Omega-3s and Pregnancy:
Why DHA is Essential for Mum and Baby
Why mums need Omega-3 before, during, and after pregnancy
- DHA omega-3 is an essential nutrient for mum and baby
- Babies are completely dependent on mum to supply DHA
- Pregnant women in the United States consume far too little DHA
DHA omega-3 is an essential nutrient during pregnancy. It is required for the normal development of an infant’s brain, eyes, nervous system and immune system while in the womb . There are lifelong benefits for mum and child when mom consumes healthy amounts of DHA during pregnancy. Consuming too little DHA during pregnancy has been shown to put children at risk for lower IQ and poorer social and communication skills at elementary-school age [2-4]. DHA omega-3 is found naturally in fatty fish, such as salmon and herring, and in dietary supplements.
Babies are completely dependent on their mom to supply DHA
Mum is the only source of DHA omega-3 for a developing baby. Getting enough DHA during pregnancy provides nutrition for the baby’s growing immune and nervous systems. It is especially important for mum to get enough DHA during the last trimester of pregnancy because that is when the baby’s brain and eyes are rapidly developing. DHA is an integral component of the brain and eyes.
The baby’s need for enough DHA is so strong that he or she will deplete mum of DHA if mum’s supply is low. This is why mums need to consume enough DHA for both herself and her baby. In addition, because eye development and vision are not fully developed at birth, feeding the baby healthy levels of DHA from breast milk or formula helps vision continue to develop .
About one in ten women experience melancholy or low moods after giving birth. Healthy levels of DHA have been shown to support healthy moods in women before and after birth [6-8].
Most pregnant women consume far too little DHA
Pregnant women in North America consume far too little DHA; most consume less than 100 mg per day. Women following vegetarian or vegan diets consume even less. Walnuts, chia, and flax seeds contain a different form of omega-3; these nuts and seeds do not provide DHA [9-12]. Even if women consume high amounts of flax seeds while breastfeeding, she will not have sufficient amounts of DHA in her breast milk for her infant .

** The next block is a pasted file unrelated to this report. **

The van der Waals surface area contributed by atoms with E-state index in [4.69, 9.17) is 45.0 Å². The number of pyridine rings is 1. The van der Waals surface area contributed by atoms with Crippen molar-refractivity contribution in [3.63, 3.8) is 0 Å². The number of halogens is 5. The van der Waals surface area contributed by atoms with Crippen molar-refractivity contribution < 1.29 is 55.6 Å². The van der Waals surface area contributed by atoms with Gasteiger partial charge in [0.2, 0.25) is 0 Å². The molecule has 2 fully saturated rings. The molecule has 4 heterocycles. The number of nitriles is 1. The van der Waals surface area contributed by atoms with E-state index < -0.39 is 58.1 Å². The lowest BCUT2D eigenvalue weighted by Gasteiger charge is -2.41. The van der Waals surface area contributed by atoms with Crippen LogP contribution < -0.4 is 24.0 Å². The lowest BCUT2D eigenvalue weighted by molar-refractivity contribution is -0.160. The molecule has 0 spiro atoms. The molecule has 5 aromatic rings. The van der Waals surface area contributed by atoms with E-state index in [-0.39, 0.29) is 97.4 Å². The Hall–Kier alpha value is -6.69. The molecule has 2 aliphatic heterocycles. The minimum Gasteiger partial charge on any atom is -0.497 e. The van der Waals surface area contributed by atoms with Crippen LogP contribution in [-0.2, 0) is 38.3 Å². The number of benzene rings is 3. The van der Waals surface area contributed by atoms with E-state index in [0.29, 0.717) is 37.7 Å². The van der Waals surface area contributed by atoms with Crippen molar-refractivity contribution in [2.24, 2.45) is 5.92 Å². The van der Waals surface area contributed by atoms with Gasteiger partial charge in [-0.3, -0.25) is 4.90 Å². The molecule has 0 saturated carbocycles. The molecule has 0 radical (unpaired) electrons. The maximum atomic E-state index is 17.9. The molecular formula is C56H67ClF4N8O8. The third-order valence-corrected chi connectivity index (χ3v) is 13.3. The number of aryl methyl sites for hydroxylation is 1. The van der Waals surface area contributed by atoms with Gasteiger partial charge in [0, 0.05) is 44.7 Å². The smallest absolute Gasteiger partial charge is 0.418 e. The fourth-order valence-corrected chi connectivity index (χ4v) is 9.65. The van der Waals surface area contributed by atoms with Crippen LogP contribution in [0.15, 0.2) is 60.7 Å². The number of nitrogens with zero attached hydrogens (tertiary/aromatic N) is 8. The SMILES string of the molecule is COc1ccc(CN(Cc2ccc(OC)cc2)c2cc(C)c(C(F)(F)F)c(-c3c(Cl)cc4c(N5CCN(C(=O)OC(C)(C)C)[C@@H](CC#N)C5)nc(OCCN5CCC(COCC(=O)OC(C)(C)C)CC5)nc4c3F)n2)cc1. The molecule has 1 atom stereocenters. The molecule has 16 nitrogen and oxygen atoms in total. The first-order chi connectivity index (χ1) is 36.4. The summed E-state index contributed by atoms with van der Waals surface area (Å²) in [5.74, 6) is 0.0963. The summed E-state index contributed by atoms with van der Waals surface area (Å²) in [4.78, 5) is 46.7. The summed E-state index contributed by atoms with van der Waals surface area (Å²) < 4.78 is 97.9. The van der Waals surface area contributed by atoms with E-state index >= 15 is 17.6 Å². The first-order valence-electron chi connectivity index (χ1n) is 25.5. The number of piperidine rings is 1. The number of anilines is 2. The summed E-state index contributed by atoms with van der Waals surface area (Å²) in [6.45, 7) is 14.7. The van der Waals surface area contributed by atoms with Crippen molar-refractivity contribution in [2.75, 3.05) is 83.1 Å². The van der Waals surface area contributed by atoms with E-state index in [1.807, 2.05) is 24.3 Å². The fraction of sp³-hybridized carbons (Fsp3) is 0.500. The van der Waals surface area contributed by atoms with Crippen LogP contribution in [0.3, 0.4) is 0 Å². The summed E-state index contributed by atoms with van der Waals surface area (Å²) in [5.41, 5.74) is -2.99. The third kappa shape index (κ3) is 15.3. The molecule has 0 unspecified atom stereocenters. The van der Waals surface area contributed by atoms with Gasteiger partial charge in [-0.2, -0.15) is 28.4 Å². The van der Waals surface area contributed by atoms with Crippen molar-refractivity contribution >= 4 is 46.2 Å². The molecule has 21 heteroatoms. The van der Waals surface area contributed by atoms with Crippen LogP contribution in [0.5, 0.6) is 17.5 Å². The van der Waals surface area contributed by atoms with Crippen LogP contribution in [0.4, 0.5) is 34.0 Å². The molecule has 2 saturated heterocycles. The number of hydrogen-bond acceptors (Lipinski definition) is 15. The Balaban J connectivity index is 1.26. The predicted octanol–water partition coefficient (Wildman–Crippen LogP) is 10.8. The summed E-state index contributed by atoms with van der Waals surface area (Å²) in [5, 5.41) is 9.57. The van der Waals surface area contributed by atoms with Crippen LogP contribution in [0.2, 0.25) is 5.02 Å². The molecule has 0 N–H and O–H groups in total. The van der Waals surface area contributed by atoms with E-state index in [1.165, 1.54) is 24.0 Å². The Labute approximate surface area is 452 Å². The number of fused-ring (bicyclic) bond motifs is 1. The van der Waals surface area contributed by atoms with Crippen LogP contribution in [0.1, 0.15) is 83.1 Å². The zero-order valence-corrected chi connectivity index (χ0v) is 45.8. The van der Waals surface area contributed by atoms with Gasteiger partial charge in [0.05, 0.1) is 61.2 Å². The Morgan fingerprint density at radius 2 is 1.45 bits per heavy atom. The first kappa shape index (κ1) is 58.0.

How much do you need?
Neither mum nor baby can make DHA in the body so it must be consumed through the diet or from supplements. The minimum recommended amount of DHA during pregnancy is 200-300 mg per day but nutrition experts recommend that women get 300 – 600 mg DHA per day during pregnancy and while breastfeeding. In the last trimester of pregnancy, up to 900 mg of DHA is suggested [14-17].
|Minimum Daily DHA Intake Recommendations During Pregnancy and Breastfeeding [ 13-16 ]|
|United States experts||300 – 900 mg DHA|
|International Infant Research Group||200 mg DHA|
|World Health Organization (WHO)||300 mg EPA+DHA; at least 200 mg as DHA|
Where to get DHA
Salmon, sardines, herring, and high-quality tuna provide the richest dietary sources of DHA. Fish also provides lean protein and some minerals, but many pregnant women don’t eat fish regularly, or they eat fish that has very low levels of DHA (like tilapia). In addition, many pregnant women don’t eat fish due to worry over potential environmental toxins, such as mercury, lead, and PCBs.
The U.S. government* recommends that women who are pregnant or breastfeeding eat 8-12 ounces of fish a week that is low in mercury; that’s 2-3 servings of fish a week . This is why it’s important to be selective about fish or to consume fish oil supplements that have been purified. Purified fish oil is available in capsules and liquids.
Selecting fish oil supplements that have been rigorously tested for quality and purity and certified by an independent third party, such as NSF® International or the International Fish Oil Standards Program™, provides reliable assurance.
Getting sufficient omega-3 nutrition during pregnancy supports lifelong health for mum and child.
Note: The U.S. FDA and U.S. EPA recommend that women who may become pregnant, who are pregnant or breastfeeding eat 8to 12 ounces per week. Avoid eating shark, swordfish, king mackerel, tilefish, orange roughy, and marlin, and limit white albacore tuna to no more than 6 ounces per week. For more information about fish and seafood in your area, go to the U.S. EPA Fish Consumption Advisory website http://water.epa.gov/scitech/swguidance/fishshellfish/fishadvisories/.
By Gretchen Vannice, MS, RDN © All rights reserved
About the author: Gretchen Vannice is a registered dietician nutritionist and independent consultant who specialises in omega-3 fatty acids and natural foods. She is a strategist, trainer, speaker, and author. Gretchen is lead author of the 2014 Position Paper on Healthy Dietary Fats for Adults, written for the Academy of Nutrition and Dietetics, and author of Live Long and Thrive with Omega-3s. A consumer’s guide to fish, fish oil, nuts, and seeds. She can be reached at www.omega3handbook.com.
Disclaimer: Written by an independent nutritional expert, this information is provided for educational purposes only.
It is not intended as medical advice. Always consult your healthcare provider for medical advice.
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